Dixie Brown, c. 1930
|Born||Anthony George Charles
27 June 1900
Castries, Saint Lucia
|Died||20 April 1957
Anthony George Charles (born 27 June 1900 in Castries, Saint Lucia; died 20 April 1957) was a boxer, commonly known as Dixie Brown. He worked on the construction of the Panama Canal and emigrated to Cardiff, Wales in 1919. In the West Country of England, he survived by working as a bare-knuckle boxer in fairground booths. He moved with his wife, Lily Sellick, to Bristol in 1923, and registered as a professional boxer, fighting 85 bouts in the 1920s and 1930s, as welterweight and middleweight. He trained at the White Horse in Milk Street. He could not contest any British championships owing to the colour bar then in operation. He had two wins, both over one-time champion Billy Green, five losses and two draws in his professional career.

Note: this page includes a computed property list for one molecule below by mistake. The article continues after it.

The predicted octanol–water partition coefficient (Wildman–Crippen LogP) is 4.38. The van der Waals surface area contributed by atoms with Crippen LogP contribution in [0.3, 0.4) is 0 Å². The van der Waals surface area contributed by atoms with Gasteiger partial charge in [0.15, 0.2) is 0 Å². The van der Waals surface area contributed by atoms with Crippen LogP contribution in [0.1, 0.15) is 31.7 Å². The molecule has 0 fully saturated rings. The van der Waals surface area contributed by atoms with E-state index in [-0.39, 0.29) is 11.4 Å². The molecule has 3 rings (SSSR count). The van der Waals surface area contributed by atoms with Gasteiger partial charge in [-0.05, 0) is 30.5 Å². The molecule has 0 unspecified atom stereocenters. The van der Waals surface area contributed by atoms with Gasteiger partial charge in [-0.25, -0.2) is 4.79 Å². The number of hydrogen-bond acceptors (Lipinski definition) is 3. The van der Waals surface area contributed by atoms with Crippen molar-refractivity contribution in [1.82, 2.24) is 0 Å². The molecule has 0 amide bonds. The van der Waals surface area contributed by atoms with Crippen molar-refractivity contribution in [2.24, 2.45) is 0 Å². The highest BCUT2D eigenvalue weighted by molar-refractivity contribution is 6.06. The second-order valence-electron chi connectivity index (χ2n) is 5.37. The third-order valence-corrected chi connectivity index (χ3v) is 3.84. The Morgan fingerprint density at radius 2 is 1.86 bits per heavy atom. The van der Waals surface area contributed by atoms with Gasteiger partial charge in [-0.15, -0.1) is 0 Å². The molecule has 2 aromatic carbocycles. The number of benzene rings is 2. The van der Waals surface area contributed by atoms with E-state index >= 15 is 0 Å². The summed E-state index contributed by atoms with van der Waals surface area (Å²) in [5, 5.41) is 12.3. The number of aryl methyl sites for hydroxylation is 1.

Brown started family life in the "tough neighbourhood" of Philadelphia Street, St Jude's. He was blinded in a fight in the 1930s and then moved with his family to Knowle West, Bristol after the Blitz. A collection was made to send him to the Catholic shrine of Lourdes in France, in search of a cure. He was visited by many African American soldiers during the Second World War, as they respected him as "a well known and a much admired character". Brown had nine children and thirty grandchildren. One of his grandsons used to take him to his local public house, the Venture Inn, where he had his own special chair. He was popular and well respected throughout Bristol. Brown died in 1957 and is buried in Holy Souls Catholic Cemetery next door to Arnos Vale Cemetery in Bristol. Bristol historian Madge Dresser described him as "a family man who founded a virtual dynasty of Bristolians of mixed heritage, all of whom remember him with fondness."
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